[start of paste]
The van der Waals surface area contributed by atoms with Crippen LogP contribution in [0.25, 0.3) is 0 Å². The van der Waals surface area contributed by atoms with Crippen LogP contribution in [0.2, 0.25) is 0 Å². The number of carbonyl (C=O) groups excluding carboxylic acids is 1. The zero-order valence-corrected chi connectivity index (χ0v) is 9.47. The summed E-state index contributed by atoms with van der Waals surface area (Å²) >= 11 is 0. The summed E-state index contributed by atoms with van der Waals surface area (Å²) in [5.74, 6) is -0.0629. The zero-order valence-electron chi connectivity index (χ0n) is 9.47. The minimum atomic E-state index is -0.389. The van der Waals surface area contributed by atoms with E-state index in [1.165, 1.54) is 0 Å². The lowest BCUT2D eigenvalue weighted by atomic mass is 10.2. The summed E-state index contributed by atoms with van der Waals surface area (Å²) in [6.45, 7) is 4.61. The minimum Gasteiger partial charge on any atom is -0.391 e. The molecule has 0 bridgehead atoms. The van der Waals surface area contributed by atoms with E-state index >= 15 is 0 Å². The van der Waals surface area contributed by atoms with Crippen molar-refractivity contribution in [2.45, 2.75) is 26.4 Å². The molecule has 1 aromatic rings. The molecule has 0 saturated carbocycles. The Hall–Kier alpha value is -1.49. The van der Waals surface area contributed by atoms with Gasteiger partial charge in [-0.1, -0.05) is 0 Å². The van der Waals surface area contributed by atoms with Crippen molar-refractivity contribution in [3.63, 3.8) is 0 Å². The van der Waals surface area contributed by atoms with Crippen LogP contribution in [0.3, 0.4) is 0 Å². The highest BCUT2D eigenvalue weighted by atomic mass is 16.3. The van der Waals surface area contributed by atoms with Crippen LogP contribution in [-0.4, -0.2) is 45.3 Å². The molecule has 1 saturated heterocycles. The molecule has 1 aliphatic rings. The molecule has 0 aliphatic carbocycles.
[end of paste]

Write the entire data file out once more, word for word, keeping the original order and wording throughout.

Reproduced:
The van der Waals surface area contributed by atoms with Crippen LogP contribution in [0.25, 0.3) is 0 Å². The van der Waals surface area contributed by atoms with Crippen LogP contribution in [0.2, 0.25) is 0 Å². The number of carbonyl (C=O) groups excluding carboxylic acids is 1. The zero-order valence-corrected chi connectivity index (χ0v) is 9.47. The summed E-state index contributed by atoms with van der Waals surface area (Å²) >= 11 is 0. The summed E-state index contributed by atoms with van der Waals surface area (Å²) in [5.74, 6) is -0.0629. The zero-order valence-electron chi connectivity index (χ0n) is 9.47. The minimum atomic E-state index is -0.389. The van der Waals surface area contributed by atoms with E-state index in [1.165, 1.54) is 0 Å². The lowest BCUT2D eigenvalue weighted by atomic mass is 10.2. The summed E-state index contributed by atoms with van der Waals surface area (Å²) in [6.45, 7) is 4.61. The minimum Gasteiger partial charge on any atom is -0.391 e. The molecule has 0 bridgehead atoms. The van der Waals surface area contributed by atoms with E-state index >= 15 is 0 Å². The van der Waals surface area contributed by atoms with Crippen molar-refractivity contribution in [2.45, 2.75) is 26.4 Å². The molecule has 1 aromatic rings. The molecule has 0 saturated carbocycles. The Hall–Kier alpha value is -1.49. The van der Waals surface area contributed by atoms with Gasteiger partial charge in [-0.1, -0.05) is 0 Å². The van der Waals surface area contributed by atoms with Crippen molar-refractivity contribution in [3.63, 3.8) is 0 Å². The van der Waals surface area contributed by atoms with Crippen LogP contribution in [0.3, 0.4) is 0 Å². The highest BCUT2D eigenvalue weighted by atomic mass is 16.3. The van der Waals surface area contributed by atoms with Crippen LogP contribution in [-0.4, -0.2) is 45.3 Å². The molecule has 1 saturated heterocycles. The molecule has 1 aliphatic rings. The molecule has 0 aliphatic carbocycles.